The approach also lets me keep contributing to the erotic bimbo-transformation illustrated text adventure game Trap Quest (, which I find both enjoyable and terribly distracting. As well as blog here, and keep any followers in the loop, along with my Twitter feed, @SelkieTG.

Sex in the West

I had an idea for a story just now – a full-length sci-fi story that may or may not contain elements of erotica – which set me once again pondering Western culture’s attitude to sex.  Because, truth be told, I’ve always been drawn towards tales of transformation; no doubt because of my own awareness of how poorly I fit into various categories.  So this novel will explore an issue which I believe we will face, probably some time within the next 50 years: the consequences of a deep and full understanding of how our minds work.

That thought led me again to pondering the often transgressive nature of science fiction, and the extreme importance of that genre for humanity’s sake.  SF, by exploring possible alternate worlds, lets us see the dangers and threats that face our societies and even our species, and provides us with well-thought out starting points for considering what might be.  If the future is a vast dark unknown, then science fiction (and fantasy) act like torches illuminating areas near the path we tread through that immense cavern of night.  A path that will hopefully one day lead us to the stars and finally allow us to place some of our species’ eggs in more than one fragile basket.  So SF is important: the story of Dr Frankenstein’s monster resonates so deeply with us because ill-considered technology, or technology developed without considering how it can be used to do more good than harm in the long term, is a real and genuine threat.  It’s crucial for us to devote the necessary time and money to think things through, and to talk to the people who will be affected by the changes.

Anyway, the idea for the novel is one of those important threats we’ll face from technological change and the advance of our understanding.  For those of a deeply religious bent, who fear technological change and believe we should stop learning and growing – that we should never have picked the fruit from the Tree of Knowledge – I would argue that God would never have given us our wonderful brains, our inquisitive nature, nor set up the world so that something as magnificent and robust as Evolution shepherds all life through Change, if that free will were not a big part of whatever mysterious plan he has for us.  In truth, I’d go further, and argue that given God’s avowed interest in free will, he must not have a Plan for us: it must be a Hope.  One in which our free will and our minds will play a major part.  And how would we judge parents who wanted their children not to grow and learn and develop; not to exercise the gifts they were born with and developed through hard work and passion?  Provided of course that their actions are driven, at heart, from love; or at least respect?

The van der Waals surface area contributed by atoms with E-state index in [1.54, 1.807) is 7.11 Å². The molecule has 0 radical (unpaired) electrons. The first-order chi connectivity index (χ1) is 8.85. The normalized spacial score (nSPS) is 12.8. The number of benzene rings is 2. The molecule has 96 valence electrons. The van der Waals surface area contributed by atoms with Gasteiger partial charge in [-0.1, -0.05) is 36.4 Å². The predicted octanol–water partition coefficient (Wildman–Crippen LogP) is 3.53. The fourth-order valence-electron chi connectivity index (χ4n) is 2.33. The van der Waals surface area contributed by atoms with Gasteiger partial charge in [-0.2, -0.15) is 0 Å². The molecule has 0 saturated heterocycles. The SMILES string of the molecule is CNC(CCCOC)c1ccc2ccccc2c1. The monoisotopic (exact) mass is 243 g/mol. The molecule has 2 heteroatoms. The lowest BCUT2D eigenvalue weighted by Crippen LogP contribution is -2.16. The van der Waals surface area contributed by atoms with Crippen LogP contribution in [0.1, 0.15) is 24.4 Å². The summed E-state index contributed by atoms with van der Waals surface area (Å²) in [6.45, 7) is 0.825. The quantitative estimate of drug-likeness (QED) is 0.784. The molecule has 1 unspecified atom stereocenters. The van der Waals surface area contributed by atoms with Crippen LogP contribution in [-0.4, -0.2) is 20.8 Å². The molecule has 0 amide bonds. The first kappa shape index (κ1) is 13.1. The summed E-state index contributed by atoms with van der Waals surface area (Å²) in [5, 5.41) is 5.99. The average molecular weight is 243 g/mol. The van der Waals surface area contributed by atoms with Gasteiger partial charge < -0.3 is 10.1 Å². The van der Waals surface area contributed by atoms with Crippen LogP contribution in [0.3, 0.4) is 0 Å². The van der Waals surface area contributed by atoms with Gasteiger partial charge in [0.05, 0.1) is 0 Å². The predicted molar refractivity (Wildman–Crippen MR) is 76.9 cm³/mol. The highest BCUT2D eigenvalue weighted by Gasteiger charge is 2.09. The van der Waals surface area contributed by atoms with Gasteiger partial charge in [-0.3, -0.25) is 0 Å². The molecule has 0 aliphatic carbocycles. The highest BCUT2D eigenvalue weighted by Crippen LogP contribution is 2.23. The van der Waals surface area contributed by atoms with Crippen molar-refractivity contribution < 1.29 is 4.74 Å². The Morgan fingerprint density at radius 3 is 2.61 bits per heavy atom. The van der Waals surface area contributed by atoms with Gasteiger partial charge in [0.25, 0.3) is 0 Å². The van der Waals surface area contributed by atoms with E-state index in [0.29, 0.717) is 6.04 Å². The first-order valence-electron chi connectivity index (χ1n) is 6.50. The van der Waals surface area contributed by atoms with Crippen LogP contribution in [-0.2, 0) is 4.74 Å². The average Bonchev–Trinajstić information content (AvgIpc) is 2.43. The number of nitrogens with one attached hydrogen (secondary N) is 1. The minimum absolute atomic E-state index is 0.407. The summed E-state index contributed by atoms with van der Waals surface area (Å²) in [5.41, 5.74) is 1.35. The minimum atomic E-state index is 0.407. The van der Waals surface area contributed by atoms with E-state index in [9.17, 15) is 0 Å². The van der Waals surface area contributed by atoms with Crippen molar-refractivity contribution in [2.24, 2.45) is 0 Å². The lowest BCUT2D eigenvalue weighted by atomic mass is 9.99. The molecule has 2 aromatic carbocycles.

I think one of the West’s great tragedies is the idea that all sex (or most sex) is sinful.  How harmful has the enforced celibacy of priests been, how much misery and pain has that simplistic idea caused?  I’ve heard of the Japanese idea of “shikata ga nai”, which I understand means “it can’t be helped;”  it’s human nature, just accept it.  To me, that seems a much more honest attitude.  Like so many things, sex can be good or bad, beautiful or ugly; it all depends on the spirit that motivates the act.